Lots of good places around this area (S. Ambrogio)--including the open air market which closes early in the afternoon.

Near Cibreo is a smallish place, Gilda bistrot (Piazza Lorenzo Ghiberti, 40-41r)*. Closed Sunday. Great simple dishes such as grilled porcini (served as if it were steak, as a main course). Excellent one-storey dark chocolate cake.

And on the other side of the Arno, one of my favorites is Cinghiale Bianco a few doors away from Camillo's which is also very good if a bit more "elegant" (but not schmanzy). Piazza Santo Spirito is ringed by good choices.

*The "r" in a street number means red to distinguish numbering system from the addresses written in black.

Browse through this web site of a culinary friend of Dean Gold who has lived in/near Florence for decades. Lots of good recommendations organized by neighborhood.

At this time of year, look for ribollita on menus.

You shouldn't have to worry about not speaking Italian in Florence which other Italians refer to as the City of Foreigners. You'll recognize the Footlocker and Disney Store on the main artery that runs from San Marco, past the cathedral and down to the wide piazza that fronts the Palazzo Vecchio (town hall) where you should definitely go for some hot chocolate at Rivoire.

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Cibreo has waiters that are fluent in English, it is not very hard to navigate the menu. Actually they don't have a menu, they tell you what is available. There was another restaurant where I had a great meal on Via del Parione, but I do not have the name in front of me. The gnocchi was out of this world. When I find the name I will post it.

Parione is the name-it's a block or so behind the Excelsior if we're thinking of the same restaurant. The owner used to have a place called di Vinus on the other side of the Arno that had incredible bisteca. Carol and I have been to Parione several times; if it's the fall we'll go almost exclusively for any pasta with white truffles. It's not that his are better than what you can find in Alba; rather it's that he's really generous with truffles.

Can you imagine how much truffles cost this year with the dollar now $1.45 to the Euro? That means when we get our AMEX or VISA bill it will be about $1.50.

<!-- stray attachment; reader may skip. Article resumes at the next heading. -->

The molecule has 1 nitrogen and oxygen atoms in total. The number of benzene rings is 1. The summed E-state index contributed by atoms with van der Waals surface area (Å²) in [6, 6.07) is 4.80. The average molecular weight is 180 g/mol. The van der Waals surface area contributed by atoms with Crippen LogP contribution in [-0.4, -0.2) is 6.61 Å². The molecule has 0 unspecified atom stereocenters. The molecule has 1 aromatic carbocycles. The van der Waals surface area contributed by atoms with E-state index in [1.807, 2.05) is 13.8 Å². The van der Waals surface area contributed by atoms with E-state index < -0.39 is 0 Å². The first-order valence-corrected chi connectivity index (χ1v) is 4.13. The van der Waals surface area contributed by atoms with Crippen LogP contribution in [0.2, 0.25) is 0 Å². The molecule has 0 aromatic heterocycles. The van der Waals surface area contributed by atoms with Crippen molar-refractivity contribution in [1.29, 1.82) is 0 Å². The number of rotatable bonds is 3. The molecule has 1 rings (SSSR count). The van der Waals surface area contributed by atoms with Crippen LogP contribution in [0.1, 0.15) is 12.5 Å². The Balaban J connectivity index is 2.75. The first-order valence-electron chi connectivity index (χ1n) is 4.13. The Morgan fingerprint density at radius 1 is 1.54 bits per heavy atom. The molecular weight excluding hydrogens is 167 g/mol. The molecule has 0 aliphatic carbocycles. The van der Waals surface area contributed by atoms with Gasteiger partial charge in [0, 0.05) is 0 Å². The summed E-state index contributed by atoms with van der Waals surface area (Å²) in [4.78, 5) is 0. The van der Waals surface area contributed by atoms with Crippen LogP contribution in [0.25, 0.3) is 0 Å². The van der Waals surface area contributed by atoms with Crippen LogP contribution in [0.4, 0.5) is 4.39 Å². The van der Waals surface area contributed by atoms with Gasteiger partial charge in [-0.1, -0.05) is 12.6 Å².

$1.50!!!!!!!!!!!!!!!!!!!!!!!

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Same place with the dining room to the left after you walk in.
Yes, I was able to confirm that was the restaurant. We showed-up without reservations at the back door. They gave us a table as long as we could be out in a little more than an hour, the service was well paced, and delightful, and the food was very good (especially the aforementioned gnocchi).
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Steve, he used to have a place that was on the other side of the Arno, a block back from the river and two or three blocks up from the street which crosses it just north of the Grand hotel. We were directed to it on a Sunday night seven or eight years ago by the concierge at the Excelsior. There, we fell in love with the room: wood plank floors, bricks walls, exposed beam ceilings 25 to 30 feet above the floor. An open kitchen. Passionate waiters and waittresses who brought us numerous tastes of different dishes just so we could try them. We arrived at 7:30 just as they opened and were finishing their own meal. At 8:30 the place was full. When we left at 10:00 it was still full. That night we both had the best steak we have ever had in our lives. I say this with your knowing how much I love Sostanza and Vescovino in Panzano along with Luger, etc. But it WAS the best. Three inches thick, Chiannina, on the bone sliced two or three times across the grain with olive oil drizzled on it and laid on a bed of arugula on a wooden platter. Probably as close to an orgasm as I have ever experienced from a slab of meat on a plate!

We went back a year later and it was just as good. We sent friends there and one called me from Firenze on his cell phone and he and his wife toasted me for the incredible steak they had that night. Gary has eaten his way through Buenos Aires and also thought di Vinus was the best steak he had ever had.

Then di Vinus closed. And his chef left. Of course the loss was probably more about where he sourced the steak and less about who cooked it.

The ebullient owner moved to Parione behind the Excelsior and continued to offer what he said was the same bisteca along with a similar menu. But, honestly, we didn't like the room as much and the steak was a comparative disappointment. Still, the owner was stoked just as he was before and his pasta was as good as we remember. One pasta, I think, a linguini with Alba truffles in late November, was so good that I actually had a SECOND order after finishing the first!!! So good that I admitted to totally lacking pride and couth. Didn't matter. To this day it was a good decision since I can't find that here, certainly not at the price I paid that night which was at an exchange rate of .85 or .86. I would be hard pressed, given the choice, to choose between di Vinus' bisteca and Parione's white Alba truffled pasta.